Many cities, states and counties have "banned the box" on job applications -- the box that candidates must check if they've been convicted of a felony. As a result, some employers don't perform background checks unless the position specifically deals with law enforcement, child or nursing care, school employment or safety and security issues, according to the Huffington Post. Even though some states don't allow private-sector employers to request criminal background information on job applications, nearly three times as many states disallow those types of questions on public, government-sponsored job applications.
As of May 2015, state legislators in more than 100 cities and counties in 17 states, including California, Colorado, Connecticut, Delaware, Georgia, Hawaii, Illinois, Maryland, Massachusetts, Minnesota, Nebraska, New Jersey, New Mexico, Ohio, Rhode Island, Vermont and Virginia, have "banned the box" on applications for government jobs. Six of those states -- Hawaii, Illinois, Massachusetts, Minnesota, New Jersey and Rhode Island -- have legislation that disallows conviction history questions on job applications for private employers.
Government jobs that don't require background checks are available in a wide range of job title categories, such as engineering, clerical work, quality assurance, maintenance, construction, food service, food preparation, industrial equipment operation, packing and processing. However, you must review your state's employment laws and discuss application requirements with individual employers. There's no official list of jobs that guarantees you won't be required to comply with an employer's background check request. In states that don't have "ban the box" legislation, you must talk to the employer to find out whether a background check is required for the position.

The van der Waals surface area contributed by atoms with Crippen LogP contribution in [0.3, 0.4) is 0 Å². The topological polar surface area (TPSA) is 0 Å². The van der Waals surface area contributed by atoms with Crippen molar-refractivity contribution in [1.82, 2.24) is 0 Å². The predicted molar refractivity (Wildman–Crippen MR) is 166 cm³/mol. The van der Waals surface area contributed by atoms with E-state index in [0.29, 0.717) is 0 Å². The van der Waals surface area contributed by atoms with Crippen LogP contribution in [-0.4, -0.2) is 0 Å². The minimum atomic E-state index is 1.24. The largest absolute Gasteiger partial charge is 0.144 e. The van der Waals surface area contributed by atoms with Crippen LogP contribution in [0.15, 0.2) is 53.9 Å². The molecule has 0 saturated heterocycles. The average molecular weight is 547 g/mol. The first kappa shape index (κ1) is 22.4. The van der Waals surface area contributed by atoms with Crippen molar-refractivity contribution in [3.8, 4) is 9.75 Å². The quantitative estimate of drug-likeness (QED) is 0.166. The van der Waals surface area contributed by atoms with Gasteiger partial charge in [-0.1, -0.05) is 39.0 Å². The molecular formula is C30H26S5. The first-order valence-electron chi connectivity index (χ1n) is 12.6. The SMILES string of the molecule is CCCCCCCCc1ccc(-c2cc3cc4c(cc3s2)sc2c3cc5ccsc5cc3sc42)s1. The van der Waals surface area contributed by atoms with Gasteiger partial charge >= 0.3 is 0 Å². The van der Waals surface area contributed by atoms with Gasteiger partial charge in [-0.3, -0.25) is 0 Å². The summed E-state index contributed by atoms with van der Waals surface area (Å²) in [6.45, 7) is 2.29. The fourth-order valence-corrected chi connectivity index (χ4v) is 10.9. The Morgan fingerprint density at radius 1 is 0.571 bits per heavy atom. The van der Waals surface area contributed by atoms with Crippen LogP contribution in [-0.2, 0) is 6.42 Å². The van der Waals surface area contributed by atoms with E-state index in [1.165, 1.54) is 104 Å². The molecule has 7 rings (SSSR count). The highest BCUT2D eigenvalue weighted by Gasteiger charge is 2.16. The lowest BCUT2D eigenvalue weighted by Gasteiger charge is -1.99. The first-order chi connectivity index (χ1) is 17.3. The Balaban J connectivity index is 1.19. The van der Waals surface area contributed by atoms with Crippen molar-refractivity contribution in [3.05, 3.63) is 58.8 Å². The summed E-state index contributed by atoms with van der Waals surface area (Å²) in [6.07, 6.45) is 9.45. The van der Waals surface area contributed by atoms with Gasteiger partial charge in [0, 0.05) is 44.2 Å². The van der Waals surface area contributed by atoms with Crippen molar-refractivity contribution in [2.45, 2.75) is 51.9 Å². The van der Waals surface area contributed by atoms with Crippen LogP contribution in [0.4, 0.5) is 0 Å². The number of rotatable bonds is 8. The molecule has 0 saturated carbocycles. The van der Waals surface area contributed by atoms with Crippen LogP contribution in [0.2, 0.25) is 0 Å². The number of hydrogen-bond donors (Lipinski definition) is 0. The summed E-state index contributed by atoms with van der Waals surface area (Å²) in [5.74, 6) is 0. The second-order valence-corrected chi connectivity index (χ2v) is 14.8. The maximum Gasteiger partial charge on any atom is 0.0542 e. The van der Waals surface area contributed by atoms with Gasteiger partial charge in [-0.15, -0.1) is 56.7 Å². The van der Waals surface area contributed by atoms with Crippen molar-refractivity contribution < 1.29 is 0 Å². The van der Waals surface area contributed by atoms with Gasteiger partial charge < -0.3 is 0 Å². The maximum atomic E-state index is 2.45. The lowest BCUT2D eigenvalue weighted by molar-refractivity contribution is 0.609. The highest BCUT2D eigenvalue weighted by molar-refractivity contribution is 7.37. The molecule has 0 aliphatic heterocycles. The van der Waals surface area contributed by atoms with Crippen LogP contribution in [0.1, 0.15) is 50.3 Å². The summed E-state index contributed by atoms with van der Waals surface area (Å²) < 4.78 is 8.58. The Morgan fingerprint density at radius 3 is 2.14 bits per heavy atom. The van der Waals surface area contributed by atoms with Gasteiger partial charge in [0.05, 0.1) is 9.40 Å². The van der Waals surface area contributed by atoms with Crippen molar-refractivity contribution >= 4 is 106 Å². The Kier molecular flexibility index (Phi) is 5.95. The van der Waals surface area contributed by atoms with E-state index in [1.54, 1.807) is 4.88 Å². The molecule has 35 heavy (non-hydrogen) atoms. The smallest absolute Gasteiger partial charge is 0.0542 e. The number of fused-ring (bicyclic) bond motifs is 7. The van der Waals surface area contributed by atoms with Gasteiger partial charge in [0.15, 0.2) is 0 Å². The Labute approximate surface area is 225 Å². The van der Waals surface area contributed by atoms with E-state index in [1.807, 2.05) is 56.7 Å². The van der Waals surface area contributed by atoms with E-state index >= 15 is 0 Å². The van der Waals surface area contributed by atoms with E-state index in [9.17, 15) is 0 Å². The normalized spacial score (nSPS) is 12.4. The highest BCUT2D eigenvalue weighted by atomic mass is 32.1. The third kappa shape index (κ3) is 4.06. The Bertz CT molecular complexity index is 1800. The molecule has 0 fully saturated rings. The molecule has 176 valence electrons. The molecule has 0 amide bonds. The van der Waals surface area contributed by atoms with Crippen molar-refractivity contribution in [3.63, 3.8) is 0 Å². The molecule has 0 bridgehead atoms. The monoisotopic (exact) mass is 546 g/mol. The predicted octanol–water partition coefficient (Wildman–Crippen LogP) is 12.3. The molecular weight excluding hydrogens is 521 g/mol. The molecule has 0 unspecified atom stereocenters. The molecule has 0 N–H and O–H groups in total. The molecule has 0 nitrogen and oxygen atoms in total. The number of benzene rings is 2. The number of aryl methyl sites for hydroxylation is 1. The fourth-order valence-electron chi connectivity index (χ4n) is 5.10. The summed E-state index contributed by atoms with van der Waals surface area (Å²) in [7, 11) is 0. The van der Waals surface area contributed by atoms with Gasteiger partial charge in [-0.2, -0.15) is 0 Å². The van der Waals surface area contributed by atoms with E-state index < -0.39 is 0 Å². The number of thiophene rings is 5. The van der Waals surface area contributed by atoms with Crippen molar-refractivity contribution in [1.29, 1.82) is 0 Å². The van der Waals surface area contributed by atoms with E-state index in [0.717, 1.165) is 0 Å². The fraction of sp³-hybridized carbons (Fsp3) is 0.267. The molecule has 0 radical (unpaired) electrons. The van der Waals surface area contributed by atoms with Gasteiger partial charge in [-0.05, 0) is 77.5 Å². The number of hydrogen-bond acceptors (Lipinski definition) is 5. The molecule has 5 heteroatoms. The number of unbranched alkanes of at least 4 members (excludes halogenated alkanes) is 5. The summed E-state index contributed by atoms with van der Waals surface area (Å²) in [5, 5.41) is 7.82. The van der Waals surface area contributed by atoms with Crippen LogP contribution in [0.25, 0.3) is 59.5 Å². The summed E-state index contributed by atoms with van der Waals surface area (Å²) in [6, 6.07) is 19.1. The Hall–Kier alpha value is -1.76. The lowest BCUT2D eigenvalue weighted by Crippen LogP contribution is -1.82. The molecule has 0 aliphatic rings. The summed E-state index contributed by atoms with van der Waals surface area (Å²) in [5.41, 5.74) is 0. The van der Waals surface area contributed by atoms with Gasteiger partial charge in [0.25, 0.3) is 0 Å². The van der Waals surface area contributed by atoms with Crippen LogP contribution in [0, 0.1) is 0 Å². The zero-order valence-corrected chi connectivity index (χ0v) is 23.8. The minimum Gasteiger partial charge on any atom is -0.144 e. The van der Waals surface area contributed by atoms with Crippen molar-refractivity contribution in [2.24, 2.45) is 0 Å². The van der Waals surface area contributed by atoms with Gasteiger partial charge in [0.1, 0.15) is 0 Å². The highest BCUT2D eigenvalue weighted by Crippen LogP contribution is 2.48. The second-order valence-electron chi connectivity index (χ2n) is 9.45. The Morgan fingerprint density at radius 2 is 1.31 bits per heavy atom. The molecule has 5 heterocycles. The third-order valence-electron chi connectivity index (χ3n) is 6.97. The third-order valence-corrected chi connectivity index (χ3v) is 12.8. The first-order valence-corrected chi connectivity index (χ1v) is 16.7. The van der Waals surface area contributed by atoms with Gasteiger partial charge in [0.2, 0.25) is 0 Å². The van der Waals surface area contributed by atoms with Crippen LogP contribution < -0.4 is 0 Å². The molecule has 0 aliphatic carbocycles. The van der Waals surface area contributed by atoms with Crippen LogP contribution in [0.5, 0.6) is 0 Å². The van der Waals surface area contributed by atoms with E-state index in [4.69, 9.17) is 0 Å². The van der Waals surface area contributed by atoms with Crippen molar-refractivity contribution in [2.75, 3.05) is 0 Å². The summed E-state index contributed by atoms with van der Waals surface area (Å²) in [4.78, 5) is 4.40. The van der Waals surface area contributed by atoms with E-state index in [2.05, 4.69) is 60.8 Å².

Consider hiring yourself out as an independent contractor to avoid background checks altogether. You might know how perform windshield repairs, work as a barber, replace or repair locks, paint houses, work as a landscaper or have an idea for your own retail business, suggests Michael Ford in his book Jobs for Felons. Discuss your skill sets with friends and family members who can help build your client base.
Some companies hire ex-offenders, with or without conducting background checks, to perform telephone customer service duties. According to Ford, some customer service agencies are willing to take a risk on felons because all customer relations are handled over the phone. There's often a high demand for telephone customer service agents because of high turnover rates. Ford says to avoid cold-call telemarketing jobs because you'll likely have to deal with angry people who are upset that you called them.
Some restaurants, shipping companies and businesses hire delivery drivers without conducting criminal background checks. However, a clean driving record is a must -- DUIs and at-fault accidents greatly reduce the likelihood that the company will hire you. Employers may not require background checks for other types of restaurant jobs, such as servers, cooks and dishwashers. A positive attitude and a team-centered mindset could land you a favorable position at a restaurant, suggests Ford.
- Huffington Post -- Courtesy of Stateline: A Criminal Record May No Longer Be a Stumbling Block to Employment in Some Places
- National Employment Law Project: Ban the Box -- U.S. Cities, Counties and States Adopt Fair Hiring Policies
- Federal Government Jobs: Federal Job Title Categories
- Google Books: Jobs for Felons; Michael Ford